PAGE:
Visual Studio Commands and Aliases

A while ago I received the visit of two programmers from a middleware company at work.  They were showing me how to properly use their software, so they had to integrate it in our solution.  The more senior one was typing while the junior was learning from him.  I saw him use something I’ve never seen before so I guess I learned something too!

He used “>” followed by “of” in the search tab, and as he typed, the drop down menu was populated by files matching his filter… hum!  I didn’t know Visual Studio had this built in, I thought you had to use Workspace Whiz or Visual Assist!

Here’s an example:

(screenshot taken using the BWAPI solution)

The prefix > tells Visual Studio to interpret the rest as a command.  The actual Command Window is accessible using Ctrl-Alt-A (default binding) for those who don’t want to use the mouse  to select the “Quick Find” text box.  You can either use an Alias (such as of for Open File) or the actual command (such as File.Open).

Microsoft lists some commands and aliases available here but using >Alias will list all the set aliases.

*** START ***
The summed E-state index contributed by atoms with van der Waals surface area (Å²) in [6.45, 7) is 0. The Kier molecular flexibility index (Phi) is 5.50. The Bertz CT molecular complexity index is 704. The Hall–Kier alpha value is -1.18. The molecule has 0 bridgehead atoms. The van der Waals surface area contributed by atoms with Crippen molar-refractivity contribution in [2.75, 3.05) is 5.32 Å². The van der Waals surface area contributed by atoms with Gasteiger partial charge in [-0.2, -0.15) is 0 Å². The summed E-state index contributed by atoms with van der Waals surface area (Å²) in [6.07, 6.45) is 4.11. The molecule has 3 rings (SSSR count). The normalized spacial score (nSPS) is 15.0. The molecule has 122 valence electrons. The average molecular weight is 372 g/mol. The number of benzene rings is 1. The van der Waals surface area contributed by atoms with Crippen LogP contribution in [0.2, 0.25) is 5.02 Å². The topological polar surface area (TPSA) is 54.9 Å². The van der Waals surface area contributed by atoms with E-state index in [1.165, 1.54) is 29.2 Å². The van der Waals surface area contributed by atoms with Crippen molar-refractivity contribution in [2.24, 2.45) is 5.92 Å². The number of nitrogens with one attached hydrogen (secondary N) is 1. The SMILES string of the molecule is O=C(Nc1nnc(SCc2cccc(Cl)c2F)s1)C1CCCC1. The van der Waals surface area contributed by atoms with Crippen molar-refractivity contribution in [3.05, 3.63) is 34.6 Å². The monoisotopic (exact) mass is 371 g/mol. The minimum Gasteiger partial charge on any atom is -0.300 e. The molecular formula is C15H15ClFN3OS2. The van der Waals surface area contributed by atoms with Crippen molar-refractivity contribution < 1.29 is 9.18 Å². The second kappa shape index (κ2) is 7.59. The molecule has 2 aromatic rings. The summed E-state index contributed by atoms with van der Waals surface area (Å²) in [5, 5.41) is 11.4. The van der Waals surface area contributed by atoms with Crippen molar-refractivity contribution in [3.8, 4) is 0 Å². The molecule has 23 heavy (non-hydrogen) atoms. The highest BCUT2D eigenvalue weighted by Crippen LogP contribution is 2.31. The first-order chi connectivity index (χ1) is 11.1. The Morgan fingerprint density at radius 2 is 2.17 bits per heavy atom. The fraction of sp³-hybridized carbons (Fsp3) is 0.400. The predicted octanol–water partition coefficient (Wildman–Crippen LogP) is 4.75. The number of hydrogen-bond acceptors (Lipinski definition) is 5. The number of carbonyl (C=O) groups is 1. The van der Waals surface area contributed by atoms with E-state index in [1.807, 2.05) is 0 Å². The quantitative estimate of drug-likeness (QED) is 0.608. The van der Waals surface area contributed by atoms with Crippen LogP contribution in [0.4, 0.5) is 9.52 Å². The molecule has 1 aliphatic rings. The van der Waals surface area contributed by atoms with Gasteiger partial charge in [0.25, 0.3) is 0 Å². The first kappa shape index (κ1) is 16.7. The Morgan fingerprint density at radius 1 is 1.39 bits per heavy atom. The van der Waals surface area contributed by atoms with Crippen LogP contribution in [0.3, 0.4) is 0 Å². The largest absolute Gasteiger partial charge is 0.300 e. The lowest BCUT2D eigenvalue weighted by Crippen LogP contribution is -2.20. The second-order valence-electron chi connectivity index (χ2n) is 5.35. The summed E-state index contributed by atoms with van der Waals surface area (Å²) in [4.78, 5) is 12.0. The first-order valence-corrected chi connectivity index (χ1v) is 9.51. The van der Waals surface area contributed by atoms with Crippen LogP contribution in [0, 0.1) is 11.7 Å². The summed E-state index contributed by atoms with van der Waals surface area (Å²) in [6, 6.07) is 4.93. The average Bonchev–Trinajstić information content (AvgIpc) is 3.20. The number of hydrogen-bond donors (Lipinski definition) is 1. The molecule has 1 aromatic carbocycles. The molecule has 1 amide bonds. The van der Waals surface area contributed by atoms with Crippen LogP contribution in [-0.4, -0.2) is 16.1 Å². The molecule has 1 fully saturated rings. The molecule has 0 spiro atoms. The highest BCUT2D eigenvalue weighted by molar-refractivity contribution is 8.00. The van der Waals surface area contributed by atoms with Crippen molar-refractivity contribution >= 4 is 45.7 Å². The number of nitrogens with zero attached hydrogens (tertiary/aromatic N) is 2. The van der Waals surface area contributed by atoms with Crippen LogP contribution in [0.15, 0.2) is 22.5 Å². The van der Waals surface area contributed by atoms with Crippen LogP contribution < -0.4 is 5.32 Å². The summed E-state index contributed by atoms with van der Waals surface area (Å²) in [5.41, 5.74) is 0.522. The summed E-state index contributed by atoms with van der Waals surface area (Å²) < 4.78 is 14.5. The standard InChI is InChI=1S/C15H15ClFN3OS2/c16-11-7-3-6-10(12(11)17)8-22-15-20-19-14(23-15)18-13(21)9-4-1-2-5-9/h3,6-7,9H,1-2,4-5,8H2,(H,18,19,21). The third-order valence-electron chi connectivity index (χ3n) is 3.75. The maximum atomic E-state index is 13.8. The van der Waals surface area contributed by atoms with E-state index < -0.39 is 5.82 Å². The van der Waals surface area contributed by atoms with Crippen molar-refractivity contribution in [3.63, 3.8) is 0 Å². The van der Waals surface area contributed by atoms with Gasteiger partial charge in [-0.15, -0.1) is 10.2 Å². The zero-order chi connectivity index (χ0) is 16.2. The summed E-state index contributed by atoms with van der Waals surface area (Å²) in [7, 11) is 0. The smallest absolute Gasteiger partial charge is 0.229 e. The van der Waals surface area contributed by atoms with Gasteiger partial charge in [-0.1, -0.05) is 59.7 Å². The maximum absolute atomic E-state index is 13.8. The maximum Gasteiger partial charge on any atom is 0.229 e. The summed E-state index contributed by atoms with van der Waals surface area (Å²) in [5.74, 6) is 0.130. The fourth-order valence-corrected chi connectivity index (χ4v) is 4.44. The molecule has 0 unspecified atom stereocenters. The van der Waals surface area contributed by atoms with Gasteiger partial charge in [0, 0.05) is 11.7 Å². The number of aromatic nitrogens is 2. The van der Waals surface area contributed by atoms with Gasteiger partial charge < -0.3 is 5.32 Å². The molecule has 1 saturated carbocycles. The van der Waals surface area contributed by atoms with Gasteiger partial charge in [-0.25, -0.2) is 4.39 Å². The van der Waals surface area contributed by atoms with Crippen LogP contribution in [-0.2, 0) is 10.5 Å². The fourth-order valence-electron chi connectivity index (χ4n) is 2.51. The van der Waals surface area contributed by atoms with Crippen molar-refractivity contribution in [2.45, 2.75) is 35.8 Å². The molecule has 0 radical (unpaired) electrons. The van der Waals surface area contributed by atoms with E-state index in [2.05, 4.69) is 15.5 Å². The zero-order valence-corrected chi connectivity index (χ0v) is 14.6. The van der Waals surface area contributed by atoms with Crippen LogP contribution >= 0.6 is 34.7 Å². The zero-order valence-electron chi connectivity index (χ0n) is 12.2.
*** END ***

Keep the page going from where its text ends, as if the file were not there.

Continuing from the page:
http://msdn.microsoft.com/en-us/library/c3a0kd3x.aspx

You can create aliases and remove aliases using the alias command:

http://msdn.microsoft.com/en-us/library/xasxzd71.aspx

Given that most people don’t use them at all, it is pretty standard across all PCs, so if you have to work on other people’s PCs, you should be able to use aliases instead of relying on an installed plug in!

Visual Studio Plugins

There’s a new programmer on my team and today I was reviewing his code.  He had this weird scrollbar in Visual Studio which displayed a preview of the code with an highlighted “window” of what was on the screen.

For those who’d be interested in checking it out:

RockScroll

Also, the only other plugin I use is Visual Assist X, you can get it here (not free though, but totally worth it!):

Visual Assist X